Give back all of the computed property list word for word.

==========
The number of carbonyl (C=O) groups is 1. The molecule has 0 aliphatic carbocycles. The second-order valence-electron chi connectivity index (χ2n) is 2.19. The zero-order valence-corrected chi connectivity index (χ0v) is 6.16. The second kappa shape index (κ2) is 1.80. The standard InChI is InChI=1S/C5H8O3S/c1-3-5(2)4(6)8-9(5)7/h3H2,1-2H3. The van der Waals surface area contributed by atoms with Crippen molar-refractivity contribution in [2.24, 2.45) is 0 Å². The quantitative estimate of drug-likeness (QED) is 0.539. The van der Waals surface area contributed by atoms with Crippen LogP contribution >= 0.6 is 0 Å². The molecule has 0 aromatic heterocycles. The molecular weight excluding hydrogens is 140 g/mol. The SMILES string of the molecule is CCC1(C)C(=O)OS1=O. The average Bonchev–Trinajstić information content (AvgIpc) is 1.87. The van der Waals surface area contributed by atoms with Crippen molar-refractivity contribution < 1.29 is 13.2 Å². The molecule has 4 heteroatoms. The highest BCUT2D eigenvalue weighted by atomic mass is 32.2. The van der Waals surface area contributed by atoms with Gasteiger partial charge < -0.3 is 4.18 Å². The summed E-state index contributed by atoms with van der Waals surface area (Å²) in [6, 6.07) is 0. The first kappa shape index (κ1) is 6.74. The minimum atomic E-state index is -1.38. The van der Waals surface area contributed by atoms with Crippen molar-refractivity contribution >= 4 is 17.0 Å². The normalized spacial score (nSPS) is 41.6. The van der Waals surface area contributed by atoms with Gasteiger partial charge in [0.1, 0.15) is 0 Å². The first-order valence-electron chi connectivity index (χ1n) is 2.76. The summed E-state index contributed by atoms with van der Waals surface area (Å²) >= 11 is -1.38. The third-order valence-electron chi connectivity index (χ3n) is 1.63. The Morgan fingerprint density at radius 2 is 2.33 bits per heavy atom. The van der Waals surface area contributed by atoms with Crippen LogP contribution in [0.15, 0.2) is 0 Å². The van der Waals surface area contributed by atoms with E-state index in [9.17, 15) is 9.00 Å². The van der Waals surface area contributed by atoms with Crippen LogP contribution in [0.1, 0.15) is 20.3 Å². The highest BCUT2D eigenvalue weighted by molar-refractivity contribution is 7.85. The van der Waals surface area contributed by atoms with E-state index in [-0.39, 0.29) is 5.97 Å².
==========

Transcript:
The number of carbonyl (C=O) groups is 1. The molecule has 0 aliphatic carbocycles. The second-order valence-electron chi connectivity index (χ2n) is 2.19. The zero-order valence-corrected chi connectivity index (χ0v) is 6.16. The second kappa shape index (κ2) is 1.80. The standard InChI is InChI=1S/C5H8O3S/c1-3-5(2)4(6)8-9(5)7/h3H2,1-2H3. The van der Waals surface area contributed by atoms with Crippen molar-refractivity contribution in [2.24, 2.45) is 0 Å². The quantitative estimate of drug-likeness (QED) is 0.539. The van der Waals surface area contributed by atoms with Crippen LogP contribution >= 0.6 is 0 Å². The molecule has 0 aromatic heterocycles. The molecular weight excluding hydrogens is 140 g/mol. The SMILES string of the molecule is CCC1(C)C(=O)OS1=O. The average Bonchev–Trinajstić information content (AvgIpc) is 1.87. The van der Waals surface area contributed by atoms with Crippen molar-refractivity contribution < 1.29 is 13.2 Å². The molecule has 4 heteroatoms. The highest BCUT2D eigenvalue weighted by atomic mass is 32.2. The van der Waals surface area contributed by atoms with Gasteiger partial charge < -0.3 is 4.18 Å². The summed E-state index contributed by atoms with van der Waals surface area (Å²) in [6, 6.07) is 0. The first kappa shape index (κ1) is 6.74. The minimum atomic E-state index is -1.38. The van der Waals surface area contributed by atoms with Crippen molar-refractivity contribution >= 4 is 17.0 Å². The normalized spacial score (nSPS) is 41.6. The van der Waals surface area contributed by atoms with Gasteiger partial charge in [0.1, 0.15) is 0 Å². The first-order valence-electron chi connectivity index (χ1n) is 2.76. The summed E-state index contributed by atoms with van der Waals surface area (Å²) >= 11 is -1.38. The third-order valence-electron chi connectivity index (χ3n) is 1.63. The Morgan fingerprint density at radius 2 is 2.33 bits per heavy atom. The van der Waals surface area contributed by atoms with Crippen LogP contribution in [0.15, 0.2) is 0 Å². The van der Waals surface area contributed by atoms with E-state index in [9.17, 15) is 9.00 Å². The van der Waals surface area contributed by atoms with Crippen LogP contribution in [0.1, 0.15) is 20.3 Å². The highest BCUT2D eigenvalue weighted by molar-refractivity contribution is 7.85. The van der Waals surface area contributed by atoms with E-state index in [-0.39, 0.29) is 5.97 Å².